Principles of MEMS Transducers
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Prepared by D. Arnold
December 10, 2010
EEL5225 Principles of MEMS Transducers
Fall 2010 Semester
Assigned: Monday, 12/6
The following two questions relate to residual stress.
a.) Explain why thermally grown oxide is compressive, and estimate the stress (at room temp.) in
an oxide layer grown at 1025°C.
= 2.3 x 10
= 0.5 x 10
The stress in thermal SiO
arises from the differences in thermal expansion between Silicon and
is grown at a much higher temperature than room temperature, and a layer of SiO
formed over the silicon. Following this, it is cooled to room temperature. Silicon, having a higher
co-efficient of thermal expansion (CTE) than SiO
contracts much more. Hence, SiO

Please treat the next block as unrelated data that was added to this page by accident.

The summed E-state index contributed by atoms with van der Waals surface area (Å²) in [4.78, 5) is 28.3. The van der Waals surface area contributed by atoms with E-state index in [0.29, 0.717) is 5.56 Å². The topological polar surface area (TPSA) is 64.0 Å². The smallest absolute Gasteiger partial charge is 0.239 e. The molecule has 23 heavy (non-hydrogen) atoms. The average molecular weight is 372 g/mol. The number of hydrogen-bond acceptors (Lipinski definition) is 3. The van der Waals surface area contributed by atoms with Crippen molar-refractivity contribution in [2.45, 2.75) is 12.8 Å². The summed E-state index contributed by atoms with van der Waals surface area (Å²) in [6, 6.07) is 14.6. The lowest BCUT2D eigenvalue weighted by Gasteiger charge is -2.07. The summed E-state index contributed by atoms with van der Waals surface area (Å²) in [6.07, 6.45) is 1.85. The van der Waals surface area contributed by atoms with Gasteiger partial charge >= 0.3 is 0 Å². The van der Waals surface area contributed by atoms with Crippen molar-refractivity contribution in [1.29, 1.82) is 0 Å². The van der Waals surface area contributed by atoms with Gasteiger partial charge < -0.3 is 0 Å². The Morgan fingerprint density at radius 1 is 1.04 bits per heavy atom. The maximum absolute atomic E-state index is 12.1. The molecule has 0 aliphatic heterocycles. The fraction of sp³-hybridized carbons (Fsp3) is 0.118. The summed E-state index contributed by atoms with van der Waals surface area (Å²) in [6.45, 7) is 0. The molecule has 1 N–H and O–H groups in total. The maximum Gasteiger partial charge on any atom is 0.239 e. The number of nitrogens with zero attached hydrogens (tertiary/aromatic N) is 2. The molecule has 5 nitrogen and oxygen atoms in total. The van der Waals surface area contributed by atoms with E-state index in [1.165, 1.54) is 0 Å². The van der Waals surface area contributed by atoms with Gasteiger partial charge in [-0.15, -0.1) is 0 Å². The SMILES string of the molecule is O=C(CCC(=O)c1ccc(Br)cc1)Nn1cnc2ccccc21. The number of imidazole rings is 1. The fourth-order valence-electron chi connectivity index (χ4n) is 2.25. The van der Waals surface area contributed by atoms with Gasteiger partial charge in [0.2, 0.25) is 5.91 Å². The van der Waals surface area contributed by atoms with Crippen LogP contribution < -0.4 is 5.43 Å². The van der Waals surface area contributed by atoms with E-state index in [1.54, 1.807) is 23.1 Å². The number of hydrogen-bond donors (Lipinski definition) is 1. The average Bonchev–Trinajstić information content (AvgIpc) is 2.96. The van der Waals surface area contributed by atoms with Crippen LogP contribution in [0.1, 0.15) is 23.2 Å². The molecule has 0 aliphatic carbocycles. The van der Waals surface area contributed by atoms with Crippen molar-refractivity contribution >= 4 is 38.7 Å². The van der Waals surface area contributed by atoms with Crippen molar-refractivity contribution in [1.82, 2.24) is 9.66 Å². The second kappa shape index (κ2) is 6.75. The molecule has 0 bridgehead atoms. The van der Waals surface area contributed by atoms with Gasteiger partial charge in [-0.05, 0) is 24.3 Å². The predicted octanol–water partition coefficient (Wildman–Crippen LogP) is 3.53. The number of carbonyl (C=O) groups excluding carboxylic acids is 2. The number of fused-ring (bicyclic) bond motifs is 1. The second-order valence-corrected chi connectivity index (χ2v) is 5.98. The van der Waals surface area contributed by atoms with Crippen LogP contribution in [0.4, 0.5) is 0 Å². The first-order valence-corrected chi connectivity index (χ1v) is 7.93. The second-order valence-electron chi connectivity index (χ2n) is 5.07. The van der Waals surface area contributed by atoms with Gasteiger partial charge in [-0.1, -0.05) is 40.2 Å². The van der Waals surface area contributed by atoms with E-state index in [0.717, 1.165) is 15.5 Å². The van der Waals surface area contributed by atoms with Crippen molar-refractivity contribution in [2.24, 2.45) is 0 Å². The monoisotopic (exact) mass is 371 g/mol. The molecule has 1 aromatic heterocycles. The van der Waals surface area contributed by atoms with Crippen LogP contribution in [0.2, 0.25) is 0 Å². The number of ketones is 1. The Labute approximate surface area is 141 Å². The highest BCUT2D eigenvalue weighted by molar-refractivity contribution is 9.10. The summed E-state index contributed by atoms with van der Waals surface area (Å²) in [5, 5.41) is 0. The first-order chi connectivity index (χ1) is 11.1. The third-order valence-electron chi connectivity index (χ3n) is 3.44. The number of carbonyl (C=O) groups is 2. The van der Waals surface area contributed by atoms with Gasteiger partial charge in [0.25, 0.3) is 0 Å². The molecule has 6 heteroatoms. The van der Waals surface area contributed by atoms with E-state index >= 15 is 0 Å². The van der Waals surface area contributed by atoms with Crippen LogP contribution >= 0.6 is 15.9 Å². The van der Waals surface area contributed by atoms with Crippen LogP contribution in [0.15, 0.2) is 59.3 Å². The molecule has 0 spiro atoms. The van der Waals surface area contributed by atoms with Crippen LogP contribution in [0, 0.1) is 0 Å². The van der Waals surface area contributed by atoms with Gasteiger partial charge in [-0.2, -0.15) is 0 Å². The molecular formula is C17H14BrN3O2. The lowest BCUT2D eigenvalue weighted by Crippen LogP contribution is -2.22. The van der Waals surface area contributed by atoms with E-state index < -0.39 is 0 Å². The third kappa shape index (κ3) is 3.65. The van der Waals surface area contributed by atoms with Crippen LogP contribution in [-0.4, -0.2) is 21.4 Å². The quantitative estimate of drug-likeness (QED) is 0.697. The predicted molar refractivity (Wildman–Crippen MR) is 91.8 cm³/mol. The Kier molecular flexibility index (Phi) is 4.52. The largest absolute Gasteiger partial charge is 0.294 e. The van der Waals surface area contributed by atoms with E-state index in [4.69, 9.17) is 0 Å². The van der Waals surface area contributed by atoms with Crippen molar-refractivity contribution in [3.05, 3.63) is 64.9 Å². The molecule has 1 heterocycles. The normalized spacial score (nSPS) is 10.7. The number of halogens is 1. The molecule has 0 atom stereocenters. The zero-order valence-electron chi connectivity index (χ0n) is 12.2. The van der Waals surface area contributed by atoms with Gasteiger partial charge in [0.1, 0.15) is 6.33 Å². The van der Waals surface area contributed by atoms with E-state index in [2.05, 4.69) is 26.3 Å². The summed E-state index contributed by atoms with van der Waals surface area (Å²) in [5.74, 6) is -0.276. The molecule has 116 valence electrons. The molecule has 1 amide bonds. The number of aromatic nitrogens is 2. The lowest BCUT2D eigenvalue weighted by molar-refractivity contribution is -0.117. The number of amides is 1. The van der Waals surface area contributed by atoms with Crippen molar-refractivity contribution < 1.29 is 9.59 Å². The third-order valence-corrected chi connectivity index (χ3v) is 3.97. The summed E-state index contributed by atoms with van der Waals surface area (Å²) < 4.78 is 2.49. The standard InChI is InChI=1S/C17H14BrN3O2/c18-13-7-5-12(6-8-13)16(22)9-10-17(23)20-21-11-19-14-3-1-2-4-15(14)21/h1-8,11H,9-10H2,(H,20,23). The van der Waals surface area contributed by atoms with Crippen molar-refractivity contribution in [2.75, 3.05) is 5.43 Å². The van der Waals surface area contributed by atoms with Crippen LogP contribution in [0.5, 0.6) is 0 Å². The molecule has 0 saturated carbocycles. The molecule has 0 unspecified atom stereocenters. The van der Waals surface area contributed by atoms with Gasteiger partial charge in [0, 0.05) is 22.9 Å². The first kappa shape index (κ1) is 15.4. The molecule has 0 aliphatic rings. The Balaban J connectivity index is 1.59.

contracts as it is attached to the Si substrate, resulting in a large compressive stress being
developed in the oxide. Further reading can be done in an early paper:
E. P. EerNisse, “Stress in thermal SiO2 during growth,”
Applied Physics Letters
, Vol. 35, pp. 8-
A common method for measuring stresses in thin-films is using wafer bow measurements.
Typically, a laser-based interferometer system is used to measure the deflection at the center
of a wafer.
The bow of the wafer is related to the thin film stress,
, by the Stoney equation,
is the center deflection,
is the wafer radius,
is the substrate thickness,
is the film
are the Young’s modulus and Poisson ratio for the film, respectively.
Assume you just deposited a 1 μm PECVD nitride layer on a 525 μm thick, 125 mm diameter